After weeks of controversy, Facebook announced a revamp of its privacy settings in the name of simplicity.
In a presentation to the media, Facebook CEO Mark Zuckerberg outlined a number of changes designed to make it easier for users to govern how their information is shared on the social network. The changes will start rolling out today and be available to all users in the coming weeks.
For starters, Facebook has created one control for content shared with "friends," "friends of friends" or "everyone" that can set a policy with one click. At the same time, Facebook will still allow users to customize their settings. These settings will appear on a single page for easier access.
Facebook also has reduced the amount of information always visible to a user's name, profile picture, gender and networks are still always visible. Other information such as hometown and activities is still visible by default. In addition, users can now prevent others from seeing pages on their profile and from seeing them in the "People who like this" box on the pages themselves.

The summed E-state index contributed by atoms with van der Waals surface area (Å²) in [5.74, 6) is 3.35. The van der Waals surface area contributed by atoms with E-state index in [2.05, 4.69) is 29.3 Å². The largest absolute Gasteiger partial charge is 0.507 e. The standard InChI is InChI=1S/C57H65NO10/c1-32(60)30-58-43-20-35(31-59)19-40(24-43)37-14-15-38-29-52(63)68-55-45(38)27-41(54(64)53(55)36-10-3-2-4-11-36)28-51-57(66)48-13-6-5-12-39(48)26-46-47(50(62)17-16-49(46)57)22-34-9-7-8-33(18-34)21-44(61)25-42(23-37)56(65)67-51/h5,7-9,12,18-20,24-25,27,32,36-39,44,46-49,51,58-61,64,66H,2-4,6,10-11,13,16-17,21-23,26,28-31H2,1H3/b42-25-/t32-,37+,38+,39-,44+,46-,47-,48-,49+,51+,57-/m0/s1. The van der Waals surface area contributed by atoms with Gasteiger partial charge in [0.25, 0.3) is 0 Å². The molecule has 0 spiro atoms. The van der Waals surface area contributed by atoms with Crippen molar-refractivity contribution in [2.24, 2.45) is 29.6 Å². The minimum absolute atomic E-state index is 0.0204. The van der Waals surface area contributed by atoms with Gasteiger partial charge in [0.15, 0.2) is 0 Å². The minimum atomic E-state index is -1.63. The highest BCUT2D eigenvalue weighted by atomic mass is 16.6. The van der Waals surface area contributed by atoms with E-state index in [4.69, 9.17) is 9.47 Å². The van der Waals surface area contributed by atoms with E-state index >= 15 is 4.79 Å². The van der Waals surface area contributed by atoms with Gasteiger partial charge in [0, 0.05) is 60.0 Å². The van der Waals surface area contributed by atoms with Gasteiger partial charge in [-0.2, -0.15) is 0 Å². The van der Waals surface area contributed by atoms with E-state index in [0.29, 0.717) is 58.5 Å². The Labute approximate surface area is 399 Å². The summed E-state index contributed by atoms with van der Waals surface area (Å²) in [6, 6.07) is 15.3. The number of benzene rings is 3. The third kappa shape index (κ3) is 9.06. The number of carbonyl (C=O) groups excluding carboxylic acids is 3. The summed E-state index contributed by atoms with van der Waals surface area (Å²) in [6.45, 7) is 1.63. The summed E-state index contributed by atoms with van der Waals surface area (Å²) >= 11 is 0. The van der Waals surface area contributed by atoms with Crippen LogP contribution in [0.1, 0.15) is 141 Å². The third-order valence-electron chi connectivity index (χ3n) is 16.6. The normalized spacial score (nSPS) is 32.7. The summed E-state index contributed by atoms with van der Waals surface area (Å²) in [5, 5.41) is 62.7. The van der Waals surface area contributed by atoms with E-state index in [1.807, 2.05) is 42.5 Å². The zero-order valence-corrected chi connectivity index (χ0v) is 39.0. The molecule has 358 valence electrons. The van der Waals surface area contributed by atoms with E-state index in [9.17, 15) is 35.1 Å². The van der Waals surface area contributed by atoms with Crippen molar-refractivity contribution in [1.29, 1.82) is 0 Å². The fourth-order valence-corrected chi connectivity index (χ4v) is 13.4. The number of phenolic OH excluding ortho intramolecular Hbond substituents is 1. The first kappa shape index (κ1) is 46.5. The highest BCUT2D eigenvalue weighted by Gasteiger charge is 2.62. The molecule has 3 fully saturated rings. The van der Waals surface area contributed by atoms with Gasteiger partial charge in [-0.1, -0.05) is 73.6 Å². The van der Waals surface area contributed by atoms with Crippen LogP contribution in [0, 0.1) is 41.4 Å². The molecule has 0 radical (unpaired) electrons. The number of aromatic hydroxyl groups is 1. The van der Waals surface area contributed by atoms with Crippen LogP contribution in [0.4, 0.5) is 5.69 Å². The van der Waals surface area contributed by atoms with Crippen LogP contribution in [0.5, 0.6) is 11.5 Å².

Facebook has also sought to make it easier for users to opt out of the "instant personalization" feature it has been pushing for the past month, and has given users the power to turn off information sharing with Facebook Platform applications and third-party Websites.
In all, Facebook reduced the number of settings required to make all information private from nearly 50 to less than 15. The amount of pages in the Privacy Center has also been reduced to eight from 13.
According to Facebook, the changes were developed in consultation with the office of Sen. Charles Schumer (D-NY), who a month ago asked the Federal Trade Commission to set privacy guidelines for social networks. The site also consulted a number of privacy and consumer advocacy groups, including the Center for Democracy and Technology and the Progress and Freedom Foundation (PFF).
"By giving users powerful new tools to further protect their privacy, Facebook has employed a potent weapon to deal with marketplace apprehensions: self-regulation," opined Berin Szoka, senior fellow and director of the Center for Internet Freedom at PFF. "Government intervention stands little chance in acting as swiftly or as effectively to tackle such matters...we should trust that users are capable of choosing for themselves if given the right tools, and that companies like Facebook will respond to reputational pressure to develop, and constantly improve, those tools."